The WorkSmart Network is a longstanding program at Madison College in conjunction with the Workforce Development Board that helps students who have been out of school or trying to overcome a variety of challenges get resources. WorkSmart helps people with career exploration, job searching, financial assistance with school and other resources.
Longtime coach, counselor and nonprofit leader Jamaal Eubanks joined the team in May 2018. Eubanks, who has been running a program called Fuel or Crutch for several years, has brought to the table his unique message along with his connections to schools all over the city.
Eubanks’ message has always about seizing the opportunity to overcome adversity and to remove barriers (including internal ones) to prosperity. It is a message he has shared with countless youths over the years.
The WorkSmart program is literally a program that’s about removing barriers. For some students that means receiving a couple of thousand dollars for tuition, or even for transportation to and from school, or child care while they’re in school. For others, it is providing the tutoring that they need in order to achieve their degree.
“I thought it was one of the best things that I’ve heard of,” Eubanks told Madison365 about why he decided to dedicate his time to helping people go through the program. “Especially since I’m super interested in eliminating barriers so people can access things to make their lives better.”
Eubanks says he currently has about 100 students on his caseload, which consists primarily of out-of-school youths age 15-24. It’s a diverse set of students and Eubanks said that each student has their own unique challenges to overcome.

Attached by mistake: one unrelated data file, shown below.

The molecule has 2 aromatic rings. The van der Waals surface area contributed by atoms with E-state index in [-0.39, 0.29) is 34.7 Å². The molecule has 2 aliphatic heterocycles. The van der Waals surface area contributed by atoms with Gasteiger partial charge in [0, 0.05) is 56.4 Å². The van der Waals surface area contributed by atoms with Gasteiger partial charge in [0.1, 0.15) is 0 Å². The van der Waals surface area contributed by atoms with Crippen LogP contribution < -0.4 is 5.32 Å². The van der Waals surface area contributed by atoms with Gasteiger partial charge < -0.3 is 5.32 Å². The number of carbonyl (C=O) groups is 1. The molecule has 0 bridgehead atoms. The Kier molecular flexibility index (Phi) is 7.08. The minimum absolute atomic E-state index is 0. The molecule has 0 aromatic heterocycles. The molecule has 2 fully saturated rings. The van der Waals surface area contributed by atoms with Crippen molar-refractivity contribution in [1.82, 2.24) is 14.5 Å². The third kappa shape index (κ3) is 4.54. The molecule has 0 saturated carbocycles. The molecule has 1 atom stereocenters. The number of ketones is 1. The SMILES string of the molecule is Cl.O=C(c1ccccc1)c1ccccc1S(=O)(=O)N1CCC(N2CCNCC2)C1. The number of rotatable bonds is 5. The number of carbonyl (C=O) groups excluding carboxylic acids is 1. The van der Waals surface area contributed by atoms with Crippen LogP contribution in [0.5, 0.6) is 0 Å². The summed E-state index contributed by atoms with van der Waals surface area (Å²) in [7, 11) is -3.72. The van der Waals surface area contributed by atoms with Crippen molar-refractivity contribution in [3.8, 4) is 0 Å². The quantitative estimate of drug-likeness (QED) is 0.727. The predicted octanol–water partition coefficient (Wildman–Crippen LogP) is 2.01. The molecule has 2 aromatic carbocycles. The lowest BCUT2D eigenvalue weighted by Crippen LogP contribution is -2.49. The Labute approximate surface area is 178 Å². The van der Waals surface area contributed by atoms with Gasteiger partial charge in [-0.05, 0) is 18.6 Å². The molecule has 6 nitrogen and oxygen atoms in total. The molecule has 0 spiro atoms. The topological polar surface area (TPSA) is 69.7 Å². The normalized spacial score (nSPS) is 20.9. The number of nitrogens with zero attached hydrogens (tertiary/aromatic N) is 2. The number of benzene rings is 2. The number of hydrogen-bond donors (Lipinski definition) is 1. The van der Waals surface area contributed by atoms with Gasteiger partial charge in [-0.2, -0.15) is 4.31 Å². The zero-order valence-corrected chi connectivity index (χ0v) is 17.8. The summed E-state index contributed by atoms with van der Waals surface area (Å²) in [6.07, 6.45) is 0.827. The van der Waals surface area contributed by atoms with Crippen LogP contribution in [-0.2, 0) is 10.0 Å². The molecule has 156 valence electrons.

“If you’re pregnant or parenting, if you have a special ed need with IEP documentation, a police record, are low income or just basic skills deficient, it runs the full gamut,” Eubanks said.
Students who are in need of basic skills are provided with things like tutoring to help them get to a level where they can succeed or even receive a technical diploma (which would help them earn a living wage).
Madison College has robust services in place for special ed students, and if students have had an IEP they are able to get specialized support accommodations.
While there are a lot of students on Eubanks’ caseload at one time, they are not all in the same stage of completing their educations. Some students have been graduating but others have struggled and needed additional help.
“Each semester I’ve had students graduate but I’ve also had students fall off the wagon and that hindered their progression,” he said. “But we’re continuing to work with them to get them back on track academically or finding them employment or figuring out a way to get them a tutor, or helping them with time management. Just a holistic approach.”
After someone completes the program WorkSmart staff continue to be in touch with that person for at least a year to see if they need any further support.
Eubanks has been using his connections to local high schools to identify students who might need the service.
“I brought into the program the connections to high schools and reaching out to some of the students finishing high school that counselors or teachers knew need support to keep them going or keep them on top of things,” he said. “That was something that wasn’t quite as strong when I first took the position.”
The program runs year-round in order to be available to as many students as possible.
“After people complete the program we help them find a job but then we have a year follow up service for support whether it’s resume revision or seeing if they’re working full time. If they need more from us,” he said. “I feel like the more exposure the community has to it, the more we can put it out there to people to earn that living wage that can be a hurdle here in Madison.”
Anyone interested in being a part of the program can contact the Career and Employment Services Office at Madison College at 608-243-4598 or go online here.